The New York Jets drafted Ohio State linebacker Darron Lee with the 20th overall pick in last week’s NFL Draft. That was a much-needed good start, especially considering that the Jets had just two of the next 97 selections.

Their second-round pick, however, left much to be desired.

“The biggest reach of the draft was Christian Hackenberg at 51,” senior NFL writer Will Brinson said on CBS Sports Radio’s Gio and Jones. “I don’t get it. I think Pete Prisco and Matt Miller from Bleacher Report and the New York Jets are the only people I’ve seen who thought that was a good pick – and that’s fine. I’m not ripping those guys. I like the Jets, and I know Pete and I know Matt and I respect their opinions. But I have a hard time believing that Christian Hackenberg at 51 is going to end up being the sort of pick that you look back on and say, ‘Man, we really were smart to pull the trigger.’ You’re sitting in a situation where you got Geno Smith, his future is up in the air, you’re in contract negotiations with Ryan Fitzpatrick, and then you got Bryce Petty as well. That quarterback situation is a nightmare right now, and I don’t see Christian Hackenberg as a solution.”

Hackenberg was a highly touted prep prospect and showed promise and poise as a Penn State freshman, throwing for 20 touchdowns and 10 interceptions un Bill O’Brien’s pro-style system.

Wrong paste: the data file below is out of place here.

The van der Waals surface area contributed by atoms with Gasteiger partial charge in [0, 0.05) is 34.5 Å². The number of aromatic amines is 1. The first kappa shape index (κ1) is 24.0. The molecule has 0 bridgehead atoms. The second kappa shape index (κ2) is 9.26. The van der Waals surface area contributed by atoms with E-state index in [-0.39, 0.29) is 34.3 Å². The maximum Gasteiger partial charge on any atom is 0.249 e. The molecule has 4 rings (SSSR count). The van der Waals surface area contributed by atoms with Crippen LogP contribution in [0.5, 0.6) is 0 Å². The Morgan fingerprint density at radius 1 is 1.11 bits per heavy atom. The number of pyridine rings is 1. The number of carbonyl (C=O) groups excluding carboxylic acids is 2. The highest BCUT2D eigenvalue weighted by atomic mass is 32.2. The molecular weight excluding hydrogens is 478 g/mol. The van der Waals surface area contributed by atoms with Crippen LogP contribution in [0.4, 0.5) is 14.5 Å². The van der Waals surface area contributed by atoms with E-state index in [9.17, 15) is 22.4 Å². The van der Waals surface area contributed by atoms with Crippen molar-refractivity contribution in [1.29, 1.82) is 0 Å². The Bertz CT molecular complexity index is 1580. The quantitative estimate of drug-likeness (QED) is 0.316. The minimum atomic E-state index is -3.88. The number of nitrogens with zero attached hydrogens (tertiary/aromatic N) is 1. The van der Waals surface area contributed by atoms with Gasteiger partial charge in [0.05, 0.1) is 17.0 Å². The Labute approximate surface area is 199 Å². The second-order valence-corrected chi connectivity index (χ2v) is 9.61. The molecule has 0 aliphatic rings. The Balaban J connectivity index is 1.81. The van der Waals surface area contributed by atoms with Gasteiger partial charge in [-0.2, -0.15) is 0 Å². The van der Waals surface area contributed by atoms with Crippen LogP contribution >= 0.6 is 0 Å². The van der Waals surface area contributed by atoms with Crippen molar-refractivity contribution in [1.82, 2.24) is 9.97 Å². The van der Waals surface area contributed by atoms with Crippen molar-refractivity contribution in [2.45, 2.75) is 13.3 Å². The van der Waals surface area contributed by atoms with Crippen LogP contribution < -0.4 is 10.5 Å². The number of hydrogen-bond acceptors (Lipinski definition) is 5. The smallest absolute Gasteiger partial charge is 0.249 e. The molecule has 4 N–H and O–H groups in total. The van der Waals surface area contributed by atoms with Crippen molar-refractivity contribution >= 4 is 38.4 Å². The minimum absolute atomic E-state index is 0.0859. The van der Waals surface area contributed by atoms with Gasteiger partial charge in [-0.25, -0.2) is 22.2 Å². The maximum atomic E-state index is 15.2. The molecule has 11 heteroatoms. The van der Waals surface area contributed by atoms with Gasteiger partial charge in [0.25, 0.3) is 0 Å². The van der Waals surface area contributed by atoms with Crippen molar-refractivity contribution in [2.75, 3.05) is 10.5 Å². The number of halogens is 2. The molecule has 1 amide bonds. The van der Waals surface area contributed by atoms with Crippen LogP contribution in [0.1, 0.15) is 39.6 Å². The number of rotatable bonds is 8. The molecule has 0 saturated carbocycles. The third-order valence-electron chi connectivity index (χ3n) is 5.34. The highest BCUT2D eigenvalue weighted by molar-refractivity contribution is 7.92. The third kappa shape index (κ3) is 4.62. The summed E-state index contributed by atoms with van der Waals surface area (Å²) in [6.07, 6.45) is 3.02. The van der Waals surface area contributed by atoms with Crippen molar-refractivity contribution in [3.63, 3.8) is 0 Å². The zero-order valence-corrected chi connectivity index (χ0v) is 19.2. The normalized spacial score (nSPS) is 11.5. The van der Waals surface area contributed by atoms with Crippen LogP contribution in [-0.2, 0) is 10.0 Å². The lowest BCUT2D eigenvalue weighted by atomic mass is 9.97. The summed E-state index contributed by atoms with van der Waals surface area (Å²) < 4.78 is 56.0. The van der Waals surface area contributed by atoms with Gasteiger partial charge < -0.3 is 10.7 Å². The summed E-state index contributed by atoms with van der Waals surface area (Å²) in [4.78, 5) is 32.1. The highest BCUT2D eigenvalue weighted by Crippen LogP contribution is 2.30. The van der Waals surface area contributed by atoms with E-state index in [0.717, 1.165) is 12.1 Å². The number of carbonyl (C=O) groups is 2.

He sophomore and junior seasons were a different story. Hackenberg often missed targets and lacked pocket presence. He was sacked 103 times in three seasons and as a senior completed a career-low 53.5 percent of his passes.

“He was Benjamin Button in college football,” Brinson said. “He regressed badly. That’s a red flag. To me, that was a huge reach.”

While the Jets had the biggest reach of the draft, the Falcons had the biggest reach of the first round, selecting Florida safety Keanu Neal 17th overall.

“That was kind of out of nowhere,” Brinson said. “I was really surprised by that. If he’s Kam Chancellor 2.0, then good for Atlanta and that’s great. I just think when you’re in a position like that, instead of reaching for it, drop back a couple of rounds.”

For all of the questionable picks – and there were many – Laremy Tunsil dominated the during- and post-draft discussion, this after incriminating information popped up on his social media accounts.

“That, by far and away, was the craziest draft thing that I’ve ever seen go down,” Brinson said. “And remember, last year we had a guy fall three or four rounds because he was involved in a potential murder investigation, and this knocked it out of the water.”

Tunsil was seen on camera smoking marijuana and later admitted to receiving illicit benefits at Ole Miss.

“I was not good at college, so I’m not going to knock somebody for making a mistake in school and I don’t think I would have taken him off of my board,” Brinson said, “but I also understand why teams would, particularly the Ravens. Leaked video has not served them well in recent years.”


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